The cast knew us by name. All the straight guys played it up for me because they knew I was into them. All the ladies and the gay guys did it for Tracey, because she was into them. It was a nice little give and take. Tracey and I became so well known that one Halloween, we went as each other, and everyone got it. Not to get too grandiose about going to see a movie over and over, but at one point I was struck by an epiphany: I was living my 20s in exactly the right way. I was writing novels, Buffy was on TV, I was in love with a man who loved me back and I had plans with my best friend every Saturday night. Those feelings come rarely in a life. I think I’ve had them four of five times over the course of my existence. I’m doing just what I’m supposed to, and I’m having a blast doing it.

I saw Rocky in Texas with a group of bear friends. My buddy Joe introduced me to an outtake song I’d never heard of. And when it came out on DVD, I bought it and watched all the special features. Rocky wasn’t the whole of my life, but it was major.

Things, of course, fall apart. Tracey drifted away from the movie before I did. I liked going alone, but I didn’t like it enough to keep going alone. So I drifted away, too. Wrote books. Found theater. You find ways to keep yourself afloat in the wake of good stuff ending. Some people accuse me of chasing the dragon, of trying to continually replicate the original best experiences by doing the same thing over and over. But that’s not true. There is no try. I revel in repeat experiences because there’s safety in recurrent joy, yeah, but because there’s also nuance and change and history and tradition and friends. It’s that way with improv and karaoke and Disney and Springsteen concerts and King novels and everything I do, every thing I love. You form a structure for your life and you live inside it, because it’s comforting and warm, but it’s never exactly the same. It’s always just different enough to keep me coming back.

I was heartbroken when I found out the Harvard Square theater was closing. It's moving to Boston Common in August (yay!), but Rocky had been In Harvard for twenty-eight years – most of my existence. I’d come back recently with my buddy Marty, which reignited my love of the show (since, I’d been to the show in Chelsea in NYC twice with Marty and/or my buddy Duncan, who has a poster of the show up in his house). Last week, the penultimate week, I came back with my friend Vickie and everyone knew my name. Vickie had only been to the show once and she had a great time; she indulged me in my callbacks and did the Time Warp and threw rice with the rest of us. I had a legitimate panic that she wouldn’t want to come this week for the final Harvard Square show, but she showed up in her fetching black dress with her hair pulled back. I came in my I HEART CHUBBY BEARDED DUDES T-shirt and my yellow bunny ears and my pink Chucks, for that is apparently how I roll.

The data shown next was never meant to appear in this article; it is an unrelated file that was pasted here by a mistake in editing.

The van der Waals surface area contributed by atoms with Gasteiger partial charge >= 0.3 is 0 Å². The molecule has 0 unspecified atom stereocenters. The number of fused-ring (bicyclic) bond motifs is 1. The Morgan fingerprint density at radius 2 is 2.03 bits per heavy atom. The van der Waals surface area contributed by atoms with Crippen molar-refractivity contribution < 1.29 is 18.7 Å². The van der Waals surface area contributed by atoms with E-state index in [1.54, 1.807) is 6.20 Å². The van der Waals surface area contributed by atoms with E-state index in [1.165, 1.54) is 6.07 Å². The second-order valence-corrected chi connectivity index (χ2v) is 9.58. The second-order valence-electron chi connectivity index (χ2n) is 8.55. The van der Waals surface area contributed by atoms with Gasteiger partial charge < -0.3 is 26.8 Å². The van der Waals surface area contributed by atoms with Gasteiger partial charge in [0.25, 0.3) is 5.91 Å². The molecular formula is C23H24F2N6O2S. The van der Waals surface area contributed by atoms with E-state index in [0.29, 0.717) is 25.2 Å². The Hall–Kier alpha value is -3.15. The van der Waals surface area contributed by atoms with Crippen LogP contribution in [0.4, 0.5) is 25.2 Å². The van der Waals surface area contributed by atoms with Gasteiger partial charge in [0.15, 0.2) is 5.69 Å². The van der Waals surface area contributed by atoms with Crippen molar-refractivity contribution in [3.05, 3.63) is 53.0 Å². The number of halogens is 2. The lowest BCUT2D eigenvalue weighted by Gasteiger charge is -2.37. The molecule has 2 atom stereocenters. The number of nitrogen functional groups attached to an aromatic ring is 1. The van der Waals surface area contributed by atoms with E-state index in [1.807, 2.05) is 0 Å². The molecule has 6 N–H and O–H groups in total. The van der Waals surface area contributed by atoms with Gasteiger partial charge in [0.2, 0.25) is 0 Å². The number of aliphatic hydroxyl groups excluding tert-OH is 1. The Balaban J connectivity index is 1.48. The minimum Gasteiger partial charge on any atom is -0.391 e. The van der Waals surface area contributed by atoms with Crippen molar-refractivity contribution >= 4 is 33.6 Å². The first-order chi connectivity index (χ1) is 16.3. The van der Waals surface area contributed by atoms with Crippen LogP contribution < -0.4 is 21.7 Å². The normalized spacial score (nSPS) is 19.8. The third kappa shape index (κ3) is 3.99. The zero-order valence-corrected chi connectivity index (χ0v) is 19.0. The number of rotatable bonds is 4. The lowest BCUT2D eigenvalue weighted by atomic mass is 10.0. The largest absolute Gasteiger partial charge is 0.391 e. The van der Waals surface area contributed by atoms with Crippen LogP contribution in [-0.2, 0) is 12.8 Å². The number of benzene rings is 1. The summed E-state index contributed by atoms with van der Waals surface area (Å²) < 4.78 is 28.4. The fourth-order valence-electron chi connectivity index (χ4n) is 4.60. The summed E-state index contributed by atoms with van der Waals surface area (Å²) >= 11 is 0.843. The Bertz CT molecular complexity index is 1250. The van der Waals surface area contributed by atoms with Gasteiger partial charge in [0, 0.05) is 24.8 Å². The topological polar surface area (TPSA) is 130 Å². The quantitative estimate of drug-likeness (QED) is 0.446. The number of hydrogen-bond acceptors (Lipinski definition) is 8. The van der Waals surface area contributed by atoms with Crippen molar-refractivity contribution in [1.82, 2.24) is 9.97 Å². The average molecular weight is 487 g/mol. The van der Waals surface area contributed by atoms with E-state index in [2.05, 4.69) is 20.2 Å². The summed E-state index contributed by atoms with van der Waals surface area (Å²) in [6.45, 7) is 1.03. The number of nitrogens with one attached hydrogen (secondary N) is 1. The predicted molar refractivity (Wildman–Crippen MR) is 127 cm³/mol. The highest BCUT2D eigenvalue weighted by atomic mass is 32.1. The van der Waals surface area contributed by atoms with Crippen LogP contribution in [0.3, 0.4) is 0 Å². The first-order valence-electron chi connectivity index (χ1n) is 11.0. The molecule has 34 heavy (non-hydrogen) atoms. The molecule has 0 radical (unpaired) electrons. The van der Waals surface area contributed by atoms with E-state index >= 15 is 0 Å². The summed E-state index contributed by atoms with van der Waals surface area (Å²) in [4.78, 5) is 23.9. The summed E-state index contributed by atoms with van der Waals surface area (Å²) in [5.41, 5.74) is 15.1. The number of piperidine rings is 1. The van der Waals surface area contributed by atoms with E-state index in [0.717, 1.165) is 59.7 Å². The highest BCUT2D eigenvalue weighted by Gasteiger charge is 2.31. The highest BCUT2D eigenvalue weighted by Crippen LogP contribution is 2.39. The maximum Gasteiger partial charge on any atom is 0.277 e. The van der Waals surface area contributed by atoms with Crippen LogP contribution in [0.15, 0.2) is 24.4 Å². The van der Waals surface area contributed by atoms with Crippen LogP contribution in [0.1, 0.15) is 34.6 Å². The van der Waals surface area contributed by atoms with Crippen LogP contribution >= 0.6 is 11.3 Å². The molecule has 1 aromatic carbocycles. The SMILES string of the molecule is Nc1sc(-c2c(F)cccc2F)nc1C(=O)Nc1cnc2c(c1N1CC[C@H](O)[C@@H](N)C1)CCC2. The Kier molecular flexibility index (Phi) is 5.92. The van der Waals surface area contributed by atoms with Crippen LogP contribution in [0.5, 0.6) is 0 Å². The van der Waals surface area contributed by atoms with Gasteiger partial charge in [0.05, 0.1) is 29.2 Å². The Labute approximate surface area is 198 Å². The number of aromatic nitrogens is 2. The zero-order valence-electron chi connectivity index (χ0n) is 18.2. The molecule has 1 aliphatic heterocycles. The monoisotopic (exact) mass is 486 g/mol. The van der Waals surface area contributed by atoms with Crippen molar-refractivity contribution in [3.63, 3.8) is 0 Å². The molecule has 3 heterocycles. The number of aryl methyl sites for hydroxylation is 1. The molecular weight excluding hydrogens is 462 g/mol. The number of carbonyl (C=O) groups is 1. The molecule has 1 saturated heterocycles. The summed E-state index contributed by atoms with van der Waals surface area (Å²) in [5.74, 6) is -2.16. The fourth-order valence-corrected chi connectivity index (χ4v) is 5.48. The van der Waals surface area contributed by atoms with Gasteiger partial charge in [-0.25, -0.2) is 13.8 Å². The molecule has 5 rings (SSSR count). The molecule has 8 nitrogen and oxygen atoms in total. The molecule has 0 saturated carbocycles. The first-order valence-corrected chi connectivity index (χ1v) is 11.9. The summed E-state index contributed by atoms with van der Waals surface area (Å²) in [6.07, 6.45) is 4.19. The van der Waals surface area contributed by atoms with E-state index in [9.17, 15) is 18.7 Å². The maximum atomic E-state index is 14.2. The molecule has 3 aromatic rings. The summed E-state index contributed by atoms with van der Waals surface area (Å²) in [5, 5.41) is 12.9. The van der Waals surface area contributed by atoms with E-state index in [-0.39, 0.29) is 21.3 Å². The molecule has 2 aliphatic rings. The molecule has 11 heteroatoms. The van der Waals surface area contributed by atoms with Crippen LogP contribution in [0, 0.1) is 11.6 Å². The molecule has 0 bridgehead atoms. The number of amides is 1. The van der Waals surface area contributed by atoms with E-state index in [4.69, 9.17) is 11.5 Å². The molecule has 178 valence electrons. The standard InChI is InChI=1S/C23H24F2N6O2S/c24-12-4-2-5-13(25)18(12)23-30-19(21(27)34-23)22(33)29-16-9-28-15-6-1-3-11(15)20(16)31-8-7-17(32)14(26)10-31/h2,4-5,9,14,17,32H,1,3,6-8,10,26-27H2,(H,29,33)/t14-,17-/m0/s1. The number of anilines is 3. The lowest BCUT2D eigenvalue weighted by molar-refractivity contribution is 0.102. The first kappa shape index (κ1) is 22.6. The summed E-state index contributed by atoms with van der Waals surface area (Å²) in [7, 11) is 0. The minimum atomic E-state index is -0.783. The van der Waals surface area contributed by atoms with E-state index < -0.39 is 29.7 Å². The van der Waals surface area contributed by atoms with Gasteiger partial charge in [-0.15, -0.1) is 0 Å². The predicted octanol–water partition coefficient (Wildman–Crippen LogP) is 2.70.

At the start of the night, they usually do a Virgin Ceremony, where they find a bunch of folks in the audience who have never been to the show and have them do something degrading, and then pop their cherry onstage (it’s a red balloon, like in Lucky Charms). Last night, they changed things up and asked people who had been over 350 times to come up onstage. Folks, I have wanted to be on that stage for years, and now there I was, up in those lights looking back at that giant, rowdy audience of hundreds. I used to have this insane fantasy that the guy playing Brad got sick and his understudy wasn’t available, and they had to scour the audience for someone who knew the role well enough. I did.

Only then did they ask for actual virgins, and then we, as lifers, got to pick our own. I of course went for a chubby, bearded guy in the front. Because hot damn was he foxy. Our mission, we learned, was to switch clothes on stage. Now, I’d seen this guy in line and thought idly about getting into his pants, but this was a dream come true. His shirt was huge on me, and he managed somehow to squeeze into my I HEART CHUBBY BEARDED DUDES shirt. Erotic nightmares. Sensual daydreams. Night. MADE. We lost … but did we? Did we indeed?

The whole show was a little bittersweet, but I wasn’t at all rusty this week (even though I forgot some stuff). I got the bun dance line down. A guy near me and I were trading lines off. A lesbian couple in front of me found most of my lines hilarious. After the show, they turned the house lights on, and all 300 of us freaks and weirdos and outcasts in the theater stood up. And they blasted “Don’t Stop Believin’” over the loudspeakers. All 300 of us sang along and cheered in unison. If I ever needed another moment for an epiphany, there it is.

Things change. The center doesn’t hold. Friends drift away and people are never the same way that they were when you knew them best. But it’s like Bob Seger says: rock and roll never forgets. Rocky changed me, saved me, made me feel like being myself was okay. Whenever I want it again, it’ll be right there, waiting for me. The movie never ends. It goes on and on and on.